But the reason we came to Zurich was to see the Marc Chagall Windows in the Fraumunster Kirche. And they were worth the trip. My first Chagall Windows were in Reim’s Cathedral in 2008. The power of his glass is unsurpassed. They are very bold, and generally each one is only in one color with other colors only as highlights. That is so gutsy — and the figures are painted in jet black on the colored glass. They are so exuberant and full of life. They too, have a sort of “folk art” quality but I could never bring myself to call them crude. They are elegant.

The church sold a little booklet showing close-ups of the windows (they wouldn’t let me make my own pictures) but I would have bought the booklet anyway. The paper cover is a horizontal shot of the 80-year-old Chagall painting on the glass. The front cover shows his hand and the brush and the glass; the back cover shows his face. Oh, that face. It brings tears to my eyes. His head is tilted slightly back so he can look through the bottom of his bifocals, his gray hair is wild (what there is of it on top). He has a magnificent nose and a friendly open face. But most of all his mouth is open in concentration and he has such a look of joy it captures for me the what God must have felt at the creation — that same joy he lends to artists from time to time.

There was another interesting window in Fraumunster. It was by an artist whose name was familiar but whose glass work I’ve never seen, Giacometti. It was electric in its placing intense blues and reds side by side but they were so high up I couldn’t make out any detail at all. There was supposed to be more of his work at the Kunst Haus so it was there that we wanted to head next.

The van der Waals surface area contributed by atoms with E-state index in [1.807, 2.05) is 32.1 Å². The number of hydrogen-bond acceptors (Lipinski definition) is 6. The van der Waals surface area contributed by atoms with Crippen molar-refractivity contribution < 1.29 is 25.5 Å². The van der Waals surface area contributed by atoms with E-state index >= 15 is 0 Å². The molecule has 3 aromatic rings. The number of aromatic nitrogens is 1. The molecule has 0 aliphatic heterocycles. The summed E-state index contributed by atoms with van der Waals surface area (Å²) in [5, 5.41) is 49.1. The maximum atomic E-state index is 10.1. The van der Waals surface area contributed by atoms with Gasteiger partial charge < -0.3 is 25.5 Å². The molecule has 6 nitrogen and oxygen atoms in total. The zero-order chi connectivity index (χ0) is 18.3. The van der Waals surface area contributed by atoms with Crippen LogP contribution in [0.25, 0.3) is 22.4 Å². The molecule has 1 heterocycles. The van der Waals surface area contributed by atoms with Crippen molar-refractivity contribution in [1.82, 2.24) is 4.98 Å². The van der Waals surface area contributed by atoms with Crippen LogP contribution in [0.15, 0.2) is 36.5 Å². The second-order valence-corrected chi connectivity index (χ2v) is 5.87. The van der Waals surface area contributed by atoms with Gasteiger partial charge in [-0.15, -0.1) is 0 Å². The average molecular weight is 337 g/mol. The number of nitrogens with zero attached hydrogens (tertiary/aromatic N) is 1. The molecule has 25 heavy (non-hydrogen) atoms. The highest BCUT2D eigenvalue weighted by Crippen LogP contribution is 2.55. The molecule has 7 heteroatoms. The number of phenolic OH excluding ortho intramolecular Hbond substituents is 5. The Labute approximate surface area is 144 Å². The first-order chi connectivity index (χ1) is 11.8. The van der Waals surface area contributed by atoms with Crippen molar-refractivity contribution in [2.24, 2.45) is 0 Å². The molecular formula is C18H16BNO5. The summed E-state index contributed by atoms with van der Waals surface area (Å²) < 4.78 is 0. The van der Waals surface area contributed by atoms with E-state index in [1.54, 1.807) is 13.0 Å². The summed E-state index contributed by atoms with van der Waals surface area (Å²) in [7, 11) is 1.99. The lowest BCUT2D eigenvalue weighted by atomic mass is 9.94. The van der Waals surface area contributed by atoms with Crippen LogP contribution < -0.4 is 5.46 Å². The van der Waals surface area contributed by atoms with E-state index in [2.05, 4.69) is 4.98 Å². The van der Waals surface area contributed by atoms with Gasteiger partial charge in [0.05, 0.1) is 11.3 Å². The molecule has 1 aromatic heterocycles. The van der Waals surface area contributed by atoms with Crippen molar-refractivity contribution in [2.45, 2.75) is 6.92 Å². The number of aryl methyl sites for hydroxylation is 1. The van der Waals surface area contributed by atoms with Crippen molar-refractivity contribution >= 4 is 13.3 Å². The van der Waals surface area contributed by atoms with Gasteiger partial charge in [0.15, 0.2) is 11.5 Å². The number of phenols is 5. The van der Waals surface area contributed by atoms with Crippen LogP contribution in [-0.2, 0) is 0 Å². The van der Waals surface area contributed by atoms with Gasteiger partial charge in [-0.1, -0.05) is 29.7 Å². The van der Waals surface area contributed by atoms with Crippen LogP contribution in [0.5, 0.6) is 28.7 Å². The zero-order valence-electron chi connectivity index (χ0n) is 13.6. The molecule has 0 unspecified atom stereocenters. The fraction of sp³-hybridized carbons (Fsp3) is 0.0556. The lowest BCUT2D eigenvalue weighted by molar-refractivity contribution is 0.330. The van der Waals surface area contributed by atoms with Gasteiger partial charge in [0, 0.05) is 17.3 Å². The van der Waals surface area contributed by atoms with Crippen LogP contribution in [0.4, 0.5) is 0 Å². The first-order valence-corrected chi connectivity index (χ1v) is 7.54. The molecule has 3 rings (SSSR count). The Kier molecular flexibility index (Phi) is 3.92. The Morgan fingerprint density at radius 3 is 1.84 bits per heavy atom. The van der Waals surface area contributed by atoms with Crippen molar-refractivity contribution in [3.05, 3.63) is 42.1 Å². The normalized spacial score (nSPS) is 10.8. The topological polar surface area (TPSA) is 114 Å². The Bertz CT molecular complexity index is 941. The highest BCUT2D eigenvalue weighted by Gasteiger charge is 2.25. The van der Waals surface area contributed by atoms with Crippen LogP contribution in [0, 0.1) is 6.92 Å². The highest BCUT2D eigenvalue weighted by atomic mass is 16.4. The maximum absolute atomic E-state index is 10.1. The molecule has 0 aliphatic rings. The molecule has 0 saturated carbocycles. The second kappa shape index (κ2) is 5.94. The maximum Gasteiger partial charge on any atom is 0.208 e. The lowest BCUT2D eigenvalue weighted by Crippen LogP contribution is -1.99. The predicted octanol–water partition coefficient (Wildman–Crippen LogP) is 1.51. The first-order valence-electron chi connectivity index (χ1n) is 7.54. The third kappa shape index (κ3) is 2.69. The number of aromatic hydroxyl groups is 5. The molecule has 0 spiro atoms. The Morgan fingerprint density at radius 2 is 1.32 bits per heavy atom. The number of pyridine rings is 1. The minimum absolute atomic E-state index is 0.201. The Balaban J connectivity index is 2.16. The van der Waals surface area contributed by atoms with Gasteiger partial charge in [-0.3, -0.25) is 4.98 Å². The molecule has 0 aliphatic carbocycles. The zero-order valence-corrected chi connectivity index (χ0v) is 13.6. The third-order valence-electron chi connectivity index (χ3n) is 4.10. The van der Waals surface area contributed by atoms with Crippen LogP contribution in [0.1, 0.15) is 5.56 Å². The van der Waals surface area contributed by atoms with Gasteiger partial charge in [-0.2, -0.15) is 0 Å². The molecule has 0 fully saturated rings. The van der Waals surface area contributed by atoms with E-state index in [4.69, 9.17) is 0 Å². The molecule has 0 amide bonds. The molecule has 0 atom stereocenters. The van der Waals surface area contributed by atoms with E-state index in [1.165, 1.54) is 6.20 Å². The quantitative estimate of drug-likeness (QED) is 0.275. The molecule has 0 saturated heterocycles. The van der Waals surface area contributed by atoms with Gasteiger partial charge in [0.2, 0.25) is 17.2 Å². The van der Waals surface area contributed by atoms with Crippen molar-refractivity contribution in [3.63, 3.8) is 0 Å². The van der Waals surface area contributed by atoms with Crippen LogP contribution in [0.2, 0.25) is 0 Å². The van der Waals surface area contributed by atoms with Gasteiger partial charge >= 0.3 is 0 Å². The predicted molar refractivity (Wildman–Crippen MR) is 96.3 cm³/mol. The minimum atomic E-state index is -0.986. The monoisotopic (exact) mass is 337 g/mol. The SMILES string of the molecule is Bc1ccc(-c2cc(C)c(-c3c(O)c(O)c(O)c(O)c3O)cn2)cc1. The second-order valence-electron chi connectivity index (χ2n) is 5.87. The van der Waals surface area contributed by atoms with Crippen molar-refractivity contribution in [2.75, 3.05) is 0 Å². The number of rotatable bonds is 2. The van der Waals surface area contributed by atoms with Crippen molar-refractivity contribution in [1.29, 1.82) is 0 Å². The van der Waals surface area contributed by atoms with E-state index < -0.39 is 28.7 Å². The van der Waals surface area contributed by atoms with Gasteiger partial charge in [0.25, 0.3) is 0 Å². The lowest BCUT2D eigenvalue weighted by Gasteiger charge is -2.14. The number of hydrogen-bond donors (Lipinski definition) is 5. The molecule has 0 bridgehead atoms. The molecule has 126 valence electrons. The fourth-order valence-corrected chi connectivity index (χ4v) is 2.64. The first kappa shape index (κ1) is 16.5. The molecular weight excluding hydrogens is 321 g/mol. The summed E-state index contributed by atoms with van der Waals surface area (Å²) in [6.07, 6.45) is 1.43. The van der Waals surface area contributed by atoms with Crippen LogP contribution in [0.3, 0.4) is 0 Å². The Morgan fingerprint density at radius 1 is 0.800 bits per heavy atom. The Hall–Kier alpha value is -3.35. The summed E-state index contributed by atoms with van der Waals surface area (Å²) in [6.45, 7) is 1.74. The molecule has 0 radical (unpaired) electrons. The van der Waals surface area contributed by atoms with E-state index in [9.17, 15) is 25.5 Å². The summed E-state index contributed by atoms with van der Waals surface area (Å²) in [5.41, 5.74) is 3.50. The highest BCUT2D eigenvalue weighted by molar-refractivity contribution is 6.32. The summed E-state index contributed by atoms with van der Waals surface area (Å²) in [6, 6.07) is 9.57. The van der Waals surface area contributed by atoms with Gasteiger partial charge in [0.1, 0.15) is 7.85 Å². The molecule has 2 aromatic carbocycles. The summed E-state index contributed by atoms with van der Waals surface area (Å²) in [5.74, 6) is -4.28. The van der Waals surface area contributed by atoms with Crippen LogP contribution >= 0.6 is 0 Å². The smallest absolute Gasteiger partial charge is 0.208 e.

I would have thought that such an important museum would be right downtown but we found it on the map listed as Kunst Halle. Whoever “Kunst” was, you’d think that people as efficient as the Swiss would get the name right on their own tourist map. But you don’t argue with a map. The tram we caught seemed to be heading into an industrial area but you don’t argue with a map. The nearest tram stop seemed to be a couple blocks away from the museum. That was odd, I suppose, but you don’t argue with a map. So we set off walking. At least the drizzle had stopped for a while.

The tram dropped us off in an industrial area about a block or two from the building. Sure didn’t look like a tourist mecca. More like a re-conditioned warehouse. Inside the metal door we found a tiny souvenir/gift shop with a bored young man sitting behind the counter chatting with an equally bored friend. There was a gallery across the hallway. The art seemed more intended to shock than anything. A trip up the metal staircase to the next floor was no more promising. After looking around for 30 minutes or so and taking a photo of a heavily starched white lab-coat splattered with paint and hanging from a coat hanger I deduced that we were not in the right museum. Hadn’t seen anything even remotely resembling Van Gogh, Cezanne, or Monet — I catch on quick!

We asked a young woman in one of the galleries displaying “sofas” made out of painted plywood where the Monet paintings were. I’ve now discovered that when a beautiful young woman gives you the fish eye it hurts more: “That eez the Kunst HAUS, not the Kunst HALLE. She clicked her tongue. “Who was Mr Kunst?” I asked. “Kunst—painter,” she said, and added rolling of the eyes to tongue clicking. OK, I got it. “This 'Kunst' fellow must have been some sort of local painter?” That left her speechless. She motioned to see our tickets. I showed her the three-day tram pass. She sighed. Apparently afraid that I might say something even more embarrassing she showed us the KunstHAUS on the map. Her KunstHALLE specialized in contemporary art. The sculptor Henry Moore seemed to be the most ancient artist here. And most of the work seemed right on the bleeding edge of today. The KunstHAUS was right next to the Grossmunster Kirche where we saw the agate window. Sigh. As we headed back to the center of town it began to drizzle again.